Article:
I don't dream of labour...but do I dream of hybrid working?
A new study says hybrid workers sleep more, eat better and exercise more
image Euphoria, HBO
words Megan Wallace
As you might know, we live in a capitalist society. This means we have to exchange copious hours of our one wild and precious life for numbers in a bank account, which are necessary in order to gain access to things like food and shelter. The long and the short of it? Work: we've got to do it, even if we hate it (at least until we get another socio-economic system over the line).
But, post-pandemic, the landscape of work has changed a lot and we can now happily dance on the grave of the 9 to 5. After lockdowns normalised the joys of WFH, we're no longer forced to don business casual attire and commute to an office with fluorescent lighting five times a week. And there are plenty of benefits to this: reclaiming our morning for a lie-in rather than a sweaty train journey and no more passive aggressively beefing with the woman from accounts who refuses to stop using your office mug.
While it would admittedly be good to never, ever return to these stuffy boxes of grey carpets and roller blinds, employers love to have people around for in-person meetings and whatnot. In a compromise between workers (who're increasingly hard to engage and retain) and businesses who want to make the most of their city centre buildings and see camaraderie between workers, hybrid working or spending a couple of days in the office and a couple of days WFH has become more common.
And new research says that hybrid working like this could be seriously beneficial for our health. Specifically, a survey conducted by IWG (the world's largest workspace network, who admittedly have a vested interest in advocating for hybrid working) polled 2000 hybrid workers and discovered that they were sleeping and exercising more and eating better than before the pandemic.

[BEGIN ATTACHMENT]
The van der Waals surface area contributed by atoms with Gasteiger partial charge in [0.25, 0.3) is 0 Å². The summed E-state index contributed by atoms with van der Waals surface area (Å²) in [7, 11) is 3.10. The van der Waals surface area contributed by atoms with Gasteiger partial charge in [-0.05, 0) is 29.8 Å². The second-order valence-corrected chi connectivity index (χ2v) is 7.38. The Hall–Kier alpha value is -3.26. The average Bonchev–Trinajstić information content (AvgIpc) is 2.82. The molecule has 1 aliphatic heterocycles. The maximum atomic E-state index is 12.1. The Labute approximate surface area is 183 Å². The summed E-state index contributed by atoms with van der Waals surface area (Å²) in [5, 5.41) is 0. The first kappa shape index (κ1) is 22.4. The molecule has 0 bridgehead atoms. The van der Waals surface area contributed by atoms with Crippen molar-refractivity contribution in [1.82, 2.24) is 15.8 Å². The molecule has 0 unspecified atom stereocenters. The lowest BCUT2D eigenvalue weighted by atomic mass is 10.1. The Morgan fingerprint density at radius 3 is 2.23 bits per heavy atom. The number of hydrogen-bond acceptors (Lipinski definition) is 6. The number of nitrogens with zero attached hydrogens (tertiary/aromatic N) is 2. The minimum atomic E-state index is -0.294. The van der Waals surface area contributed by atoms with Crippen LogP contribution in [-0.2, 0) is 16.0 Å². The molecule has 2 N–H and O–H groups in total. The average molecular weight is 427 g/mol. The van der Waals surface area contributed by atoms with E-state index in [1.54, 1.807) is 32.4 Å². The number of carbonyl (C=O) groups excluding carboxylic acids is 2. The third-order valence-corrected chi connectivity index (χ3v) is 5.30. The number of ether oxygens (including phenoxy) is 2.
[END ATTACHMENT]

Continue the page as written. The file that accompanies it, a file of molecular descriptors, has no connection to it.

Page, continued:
Those polled reported undertaking an average of 4.7 hours of exercise a week, as opposed to 3.4 hours before the pandemic, completing activities like walking, running and strength training. They also said they were getting more kip, with their new morning lie-in adding up to 71 extra hours of sleep a year. 70% of respondents also said that they had more time to prepare a nutritious breakfast every day and more than half have been able to spend more time cooking nutritious meals during the week. Fruit and veg consumption reportedly rose by an average of 46% and 44%, respectively, compared to pre-pandemic levels.
But, then again, this isn't exactly surprising, is it? It's obvious that hybrid working and WFH is better for work-life balance. Less unnecessary hours wasted travelling to work, the ability to stick on some laundry after a meeting, and cook a quick, healthy meal for lunch rather than wasting money on an uninspiring meal deal.
As long as we have to work, long may hybrid working reign.
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